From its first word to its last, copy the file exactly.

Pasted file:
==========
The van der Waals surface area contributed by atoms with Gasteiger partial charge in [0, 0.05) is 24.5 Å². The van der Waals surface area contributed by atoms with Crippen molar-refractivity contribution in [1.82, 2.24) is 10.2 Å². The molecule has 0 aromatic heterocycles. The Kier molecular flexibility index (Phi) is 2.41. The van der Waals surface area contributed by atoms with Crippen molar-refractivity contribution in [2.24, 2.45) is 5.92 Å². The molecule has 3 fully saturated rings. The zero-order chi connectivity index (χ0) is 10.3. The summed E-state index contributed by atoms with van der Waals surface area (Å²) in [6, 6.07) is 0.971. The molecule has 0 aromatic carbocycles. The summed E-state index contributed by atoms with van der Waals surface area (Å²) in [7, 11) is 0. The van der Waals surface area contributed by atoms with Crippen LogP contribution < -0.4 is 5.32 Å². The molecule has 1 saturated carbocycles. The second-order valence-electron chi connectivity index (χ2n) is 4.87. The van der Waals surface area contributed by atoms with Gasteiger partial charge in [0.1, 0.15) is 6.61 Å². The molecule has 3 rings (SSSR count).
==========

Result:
The van der Waals surface area contributed by atoms with Gasteiger partial charge in [0, 0.05) is 24.5 Å². The van der Waals surface area contributed by atoms with Crippen molar-refractivity contribution in [1.82, 2.24) is 10.2 Å². The molecule has 0 aromatic heterocycles. The Kier molecular flexibility index (Phi) is 2.41. The van der Waals surface area contributed by atoms with Crippen molar-refractivity contribution in [2.24, 2.45) is 5.92 Å². The molecule has 3 fully saturated rings. The zero-order chi connectivity index (χ0) is 10.3. The summed E-state index contributed by atoms with van der Waals surface area (Å²) in [6, 6.07) is 0.971. The molecule has 0 aromatic carbocycles. The summed E-state index contributed by atoms with van der Waals surface area (Å²) in [7, 11) is 0. The van der Waals surface area contributed by atoms with Crippen LogP contribution < -0.4 is 5.32 Å². The molecule has 1 saturated carbocycles. The second-order valence-electron chi connectivity index (χ2n) is 4.87. The van der Waals surface area contributed by atoms with Gasteiger partial charge in [0.1, 0.15) is 6.61 Å². The molecule has 3 rings (SSSR count).